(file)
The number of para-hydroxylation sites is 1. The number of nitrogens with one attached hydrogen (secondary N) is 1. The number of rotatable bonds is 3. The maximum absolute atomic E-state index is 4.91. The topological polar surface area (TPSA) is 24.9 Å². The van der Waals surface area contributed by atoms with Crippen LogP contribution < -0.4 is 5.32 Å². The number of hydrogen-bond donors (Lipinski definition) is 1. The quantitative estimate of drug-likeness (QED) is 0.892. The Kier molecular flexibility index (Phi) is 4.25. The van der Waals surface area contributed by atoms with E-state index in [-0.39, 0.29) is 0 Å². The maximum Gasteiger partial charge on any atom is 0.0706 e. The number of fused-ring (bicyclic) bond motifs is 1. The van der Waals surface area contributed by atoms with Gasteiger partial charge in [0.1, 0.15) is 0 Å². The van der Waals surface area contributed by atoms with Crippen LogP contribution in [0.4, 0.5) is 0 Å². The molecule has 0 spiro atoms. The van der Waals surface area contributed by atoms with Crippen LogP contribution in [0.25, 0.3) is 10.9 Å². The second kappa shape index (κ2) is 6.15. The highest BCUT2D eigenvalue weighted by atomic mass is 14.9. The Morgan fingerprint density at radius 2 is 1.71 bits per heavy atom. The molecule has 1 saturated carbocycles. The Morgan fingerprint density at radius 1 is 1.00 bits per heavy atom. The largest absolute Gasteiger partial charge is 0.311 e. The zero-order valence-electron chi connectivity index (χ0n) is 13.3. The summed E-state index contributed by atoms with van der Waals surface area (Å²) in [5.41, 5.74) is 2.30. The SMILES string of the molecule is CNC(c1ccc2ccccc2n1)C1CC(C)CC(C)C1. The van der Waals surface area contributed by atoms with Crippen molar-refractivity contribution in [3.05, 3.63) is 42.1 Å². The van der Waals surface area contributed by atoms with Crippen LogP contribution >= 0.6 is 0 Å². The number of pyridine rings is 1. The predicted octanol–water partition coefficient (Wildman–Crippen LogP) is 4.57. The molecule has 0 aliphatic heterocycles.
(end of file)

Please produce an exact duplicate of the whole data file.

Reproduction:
The number of para-hydroxylation sites is 1. The number of nitrogens with one attached hydrogen (secondary N) is 1. The number of rotatable bonds is 3. The maximum absolute atomic E-state index is 4.91. The topological polar surface area (TPSA) is 24.9 Å². The van der Waals surface area contributed by atoms with Crippen LogP contribution < -0.4 is 5.32 Å². The number of hydrogen-bond donors (Lipinski definition) is 1. The quantitative estimate of drug-likeness (QED) is 0.892. The Kier molecular flexibility index (Phi) is 4.25. The van der Waals surface area contributed by atoms with E-state index in [-0.39, 0.29) is 0 Å². The maximum Gasteiger partial charge on any atom is 0.0706 e. The number of fused-ring (bicyclic) bond motifs is 1. The van der Waals surface area contributed by atoms with Gasteiger partial charge in [0.1, 0.15) is 0 Å². The van der Waals surface area contributed by atoms with Crippen LogP contribution in [0.4, 0.5) is 0 Å². The molecule has 0 spiro atoms. The van der Waals surface area contributed by atoms with Crippen LogP contribution in [0.25, 0.3) is 10.9 Å². The second kappa shape index (κ2) is 6.15. The highest BCUT2D eigenvalue weighted by atomic mass is 14.9. The Morgan fingerprint density at radius 2 is 1.71 bits per heavy atom. The molecule has 1 saturated carbocycles. The Morgan fingerprint density at radius 1 is 1.00 bits per heavy atom. The largest absolute Gasteiger partial charge is 0.311 e. The zero-order valence-electron chi connectivity index (χ0n) is 13.3. The summed E-state index contributed by atoms with van der Waals surface area (Å²) in [5.41, 5.74) is 2.30. The SMILES string of the molecule is CNC(c1ccc2ccccc2n1)C1CC(C)CC(C)C1. The van der Waals surface area contributed by atoms with Crippen molar-refractivity contribution in [3.05, 3.63) is 42.1 Å². The van der Waals surface area contributed by atoms with Crippen LogP contribution >= 0.6 is 0 Å². The number of pyridine rings is 1. The predicted octanol–water partition coefficient (Wildman–Crippen LogP) is 4.57. The molecule has 0 aliphatic heterocycles.